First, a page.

Updated on March 12, 2023
What Causes An Electric Stove To Stop Working?
Stoves are one of the most frequently utilized household appliances. Stoves, like many other household equipment, wear down over time and eventually cease performing in certain ways. Faulty wire connections, burned wires, or a blown fuse may all cause an electric cooktop to cease operating.
An electric stove repair service is often needed to fix a variety of typical problems. Let’s take a deeper look at some of these concerns.
Internal Components Are Damaged
For electric stoves, a qualified home appliance repair specialist will check to see if there is a power supply problem. Once the beaker and fuse box have been ruled out as potential culprits, the investigation will focus on the system’s internal components.
Burnt Wire Connection
When an electric stove won’t turn on, it’s possible that the coils and the cooktop have been disconnected. There is a good chance that the coils have been incorrectly reinstalled if they don’t heat up after a full cleaning.
A problem with the cooktop’s internal ignition switch might also result in cold coils. This switch is responsible for activating the burner heating elements. To fix a stove that has a malfunctioning ignition switch, you’ll need a trained professional.
Defective Thermostat Sensor
As soon as you switch on your cooktop or oven, a thermostat or sensor begins monitoring the temperature and cuts off power when the predetermined temperature has been achieved. The element may not come on at all if the thermostat or sensor malfunctions. Other possible causes of this problem include a malfunctioning endless switch or a faulty internal ignition switch. In any event, the best course of action is to bring in a professional appliance repair service.
Faulty Control Board
Electronic screens on cooktops and ovens show temperature settings and whether the appliance is on or off. A broken control switch, which gives power to the electronic display feature, or burned bulbs, might be to blame if the displays won’t come on. These components are simple to fix or replace.
BEFORE YOU BEGIN TO INSPECT WHY YOUR ELECTRIC RANGE IS NOT WORKING, UNPLUG THE MACHINE FROM ITS POWER SOURCE.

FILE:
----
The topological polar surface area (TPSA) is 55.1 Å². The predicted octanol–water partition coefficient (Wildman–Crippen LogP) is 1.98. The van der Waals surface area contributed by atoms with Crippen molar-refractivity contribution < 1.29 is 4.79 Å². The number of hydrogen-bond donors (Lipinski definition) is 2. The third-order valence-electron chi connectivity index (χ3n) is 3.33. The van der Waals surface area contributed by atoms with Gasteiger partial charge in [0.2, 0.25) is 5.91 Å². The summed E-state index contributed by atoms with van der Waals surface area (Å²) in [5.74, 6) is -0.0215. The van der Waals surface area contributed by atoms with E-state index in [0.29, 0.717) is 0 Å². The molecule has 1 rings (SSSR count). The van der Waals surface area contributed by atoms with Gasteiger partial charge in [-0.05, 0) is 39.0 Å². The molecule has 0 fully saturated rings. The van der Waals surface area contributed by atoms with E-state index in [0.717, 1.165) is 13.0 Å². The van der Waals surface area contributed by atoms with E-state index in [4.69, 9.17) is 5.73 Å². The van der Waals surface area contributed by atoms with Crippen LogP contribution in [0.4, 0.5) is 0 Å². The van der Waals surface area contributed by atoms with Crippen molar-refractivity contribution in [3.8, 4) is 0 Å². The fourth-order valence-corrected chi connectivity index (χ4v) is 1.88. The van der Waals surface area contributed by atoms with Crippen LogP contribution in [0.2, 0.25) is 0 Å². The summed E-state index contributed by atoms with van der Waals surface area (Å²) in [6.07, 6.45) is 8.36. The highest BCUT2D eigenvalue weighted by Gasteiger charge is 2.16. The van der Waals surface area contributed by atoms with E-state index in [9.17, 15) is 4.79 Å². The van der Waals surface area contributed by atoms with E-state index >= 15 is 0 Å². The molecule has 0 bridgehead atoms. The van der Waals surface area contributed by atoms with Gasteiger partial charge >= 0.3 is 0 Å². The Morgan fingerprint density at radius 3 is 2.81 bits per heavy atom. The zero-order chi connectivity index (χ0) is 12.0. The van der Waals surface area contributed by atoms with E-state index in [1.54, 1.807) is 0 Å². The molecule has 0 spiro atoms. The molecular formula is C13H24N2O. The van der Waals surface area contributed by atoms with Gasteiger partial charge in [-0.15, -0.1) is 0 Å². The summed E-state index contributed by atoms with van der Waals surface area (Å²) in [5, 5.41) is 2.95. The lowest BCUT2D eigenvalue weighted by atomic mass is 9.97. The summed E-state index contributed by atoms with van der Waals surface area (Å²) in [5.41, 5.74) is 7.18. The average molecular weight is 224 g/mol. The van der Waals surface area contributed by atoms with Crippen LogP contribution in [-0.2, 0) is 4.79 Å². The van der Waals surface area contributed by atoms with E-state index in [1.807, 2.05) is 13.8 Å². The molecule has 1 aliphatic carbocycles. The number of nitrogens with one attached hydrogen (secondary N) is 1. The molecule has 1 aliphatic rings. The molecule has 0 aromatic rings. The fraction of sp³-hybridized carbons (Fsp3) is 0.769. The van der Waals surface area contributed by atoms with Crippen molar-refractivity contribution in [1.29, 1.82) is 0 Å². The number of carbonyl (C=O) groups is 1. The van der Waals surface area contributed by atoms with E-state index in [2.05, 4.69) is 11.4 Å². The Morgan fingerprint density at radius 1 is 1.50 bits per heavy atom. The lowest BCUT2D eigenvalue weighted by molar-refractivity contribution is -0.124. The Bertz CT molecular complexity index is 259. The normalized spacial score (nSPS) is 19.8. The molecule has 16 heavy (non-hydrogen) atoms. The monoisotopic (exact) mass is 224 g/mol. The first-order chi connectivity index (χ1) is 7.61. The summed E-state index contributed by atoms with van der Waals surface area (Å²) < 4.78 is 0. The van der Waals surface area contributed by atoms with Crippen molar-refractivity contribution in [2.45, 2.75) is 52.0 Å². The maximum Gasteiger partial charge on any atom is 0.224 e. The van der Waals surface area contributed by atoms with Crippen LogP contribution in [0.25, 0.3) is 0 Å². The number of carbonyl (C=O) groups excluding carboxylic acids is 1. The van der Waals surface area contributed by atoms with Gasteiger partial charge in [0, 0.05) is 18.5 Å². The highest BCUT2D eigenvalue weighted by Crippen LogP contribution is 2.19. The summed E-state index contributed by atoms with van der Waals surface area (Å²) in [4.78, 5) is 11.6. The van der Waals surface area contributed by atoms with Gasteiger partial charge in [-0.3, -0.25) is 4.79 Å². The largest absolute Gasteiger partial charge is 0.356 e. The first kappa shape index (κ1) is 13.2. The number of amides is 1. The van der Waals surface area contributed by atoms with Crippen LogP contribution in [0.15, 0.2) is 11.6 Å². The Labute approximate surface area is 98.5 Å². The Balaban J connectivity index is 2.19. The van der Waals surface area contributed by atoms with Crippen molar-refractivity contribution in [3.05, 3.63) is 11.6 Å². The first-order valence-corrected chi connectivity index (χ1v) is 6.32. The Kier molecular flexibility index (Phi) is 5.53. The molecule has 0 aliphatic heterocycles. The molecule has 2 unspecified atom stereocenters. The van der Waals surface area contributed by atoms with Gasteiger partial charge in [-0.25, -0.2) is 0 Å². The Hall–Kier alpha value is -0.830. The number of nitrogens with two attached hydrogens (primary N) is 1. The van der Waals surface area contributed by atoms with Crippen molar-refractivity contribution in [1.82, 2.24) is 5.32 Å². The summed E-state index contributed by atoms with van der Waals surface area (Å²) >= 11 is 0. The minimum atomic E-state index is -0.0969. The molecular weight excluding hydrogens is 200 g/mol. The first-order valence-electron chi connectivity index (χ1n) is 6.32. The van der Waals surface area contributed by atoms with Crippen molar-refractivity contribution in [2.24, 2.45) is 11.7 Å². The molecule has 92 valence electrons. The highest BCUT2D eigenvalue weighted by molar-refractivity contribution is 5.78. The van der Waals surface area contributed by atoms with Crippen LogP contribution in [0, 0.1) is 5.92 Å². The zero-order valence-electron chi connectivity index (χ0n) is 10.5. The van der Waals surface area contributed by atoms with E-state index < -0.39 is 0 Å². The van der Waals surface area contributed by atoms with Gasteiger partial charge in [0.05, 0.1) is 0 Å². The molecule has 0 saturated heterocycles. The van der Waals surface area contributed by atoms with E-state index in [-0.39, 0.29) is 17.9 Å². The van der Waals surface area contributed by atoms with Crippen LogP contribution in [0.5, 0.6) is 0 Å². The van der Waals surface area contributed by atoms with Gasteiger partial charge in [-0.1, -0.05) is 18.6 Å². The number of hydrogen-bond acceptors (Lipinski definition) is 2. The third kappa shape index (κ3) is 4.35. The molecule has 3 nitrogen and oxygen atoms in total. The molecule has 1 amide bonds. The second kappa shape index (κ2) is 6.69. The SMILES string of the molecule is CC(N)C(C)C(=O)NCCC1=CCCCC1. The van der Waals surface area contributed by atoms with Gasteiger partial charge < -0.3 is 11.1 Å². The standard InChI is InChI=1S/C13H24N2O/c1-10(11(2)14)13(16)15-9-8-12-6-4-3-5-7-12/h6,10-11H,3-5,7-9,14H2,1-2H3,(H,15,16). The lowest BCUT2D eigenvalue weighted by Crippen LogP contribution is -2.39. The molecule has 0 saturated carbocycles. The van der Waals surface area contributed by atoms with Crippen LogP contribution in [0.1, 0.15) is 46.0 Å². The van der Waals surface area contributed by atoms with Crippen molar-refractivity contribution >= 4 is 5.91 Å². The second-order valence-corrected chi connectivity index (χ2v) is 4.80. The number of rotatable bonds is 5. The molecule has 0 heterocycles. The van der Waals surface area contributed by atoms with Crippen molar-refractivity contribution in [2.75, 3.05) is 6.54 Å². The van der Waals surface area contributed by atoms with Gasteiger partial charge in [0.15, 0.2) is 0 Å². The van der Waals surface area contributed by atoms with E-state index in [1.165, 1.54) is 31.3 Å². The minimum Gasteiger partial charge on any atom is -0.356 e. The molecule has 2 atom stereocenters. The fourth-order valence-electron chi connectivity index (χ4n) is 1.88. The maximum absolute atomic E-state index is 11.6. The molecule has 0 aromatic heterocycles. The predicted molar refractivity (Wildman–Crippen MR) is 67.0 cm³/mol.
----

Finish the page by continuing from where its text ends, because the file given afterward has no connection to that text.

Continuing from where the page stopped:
- Alternating current (AC) for today’s electric ranges must be divided into two 120-volt legs, and each leg must transport 240 volts of AC.
- The oven won’t work if a tripped breaker or a blown fuse disables just one of the electrical legs.
- It’s possible that the power supply is underpowered for some reason. Use a multimeter to check the power supply. In order to get accurate readings, the multimeter should be adjusted to volts AC. You may go to the next step if this is the case.
- Take a look at the breaker and fuse panel. Try turning on the oven again after you’ve reset or replaced a blown fuse or tripped breaker. If the oven turns on, you’ve located the source of the issue.
BURNT WIRE CONNECTION
- The power supply cables for baking or broiling might burn out near the heating element, resulting in obvious damage to the appliance.
- Let’s examine whether the issue can be fixed by just replacing the broken wire or part. If it doesn’t work, go on to the next step.
BLOWN THERMAL FUSE
- Some electric versions’ thermal fuses might explode if the oven gets too hot.
- A blown thermal fuse will cause the oven to lose power and stop working.
- Test for continuity using a multimeter.
- Replace the fuse if the continuity test results show that it is blown or damaged. You may now go to the following stage if the fuse is OK.
DEFECTIVE THERMOSTAT SENSOR
- The oven may feature a thermostat or a control board with an oven sensor, depending on the model.
- Control of oven temperature is accomplished using a thermostat or sensor. The oven’s control board turns off the power to the element when it reaches the specified temperature. To keep the food at the right temperature, this cycle repeats itself over and over again.
- It’s possible that the oven won’t work at all if the sensor or thermostat is malfunctioning.
- Use a multimeter to check the sensor’s resistance at room temperature. The resistance should be shown as 1100 ohms. Replace the sensor if necessary.
DEFECTIVE CONTROL BOARD
- The oven control board is most likely to blame if the sensor indicates accurate resistance when tested.
- You can physically check the control board for evidence of burning or shorts, but you can’t test it.
- A professional appliance repair person may be needed if you’ve completed this quick troubleshooter and still can’t get your oven to start up.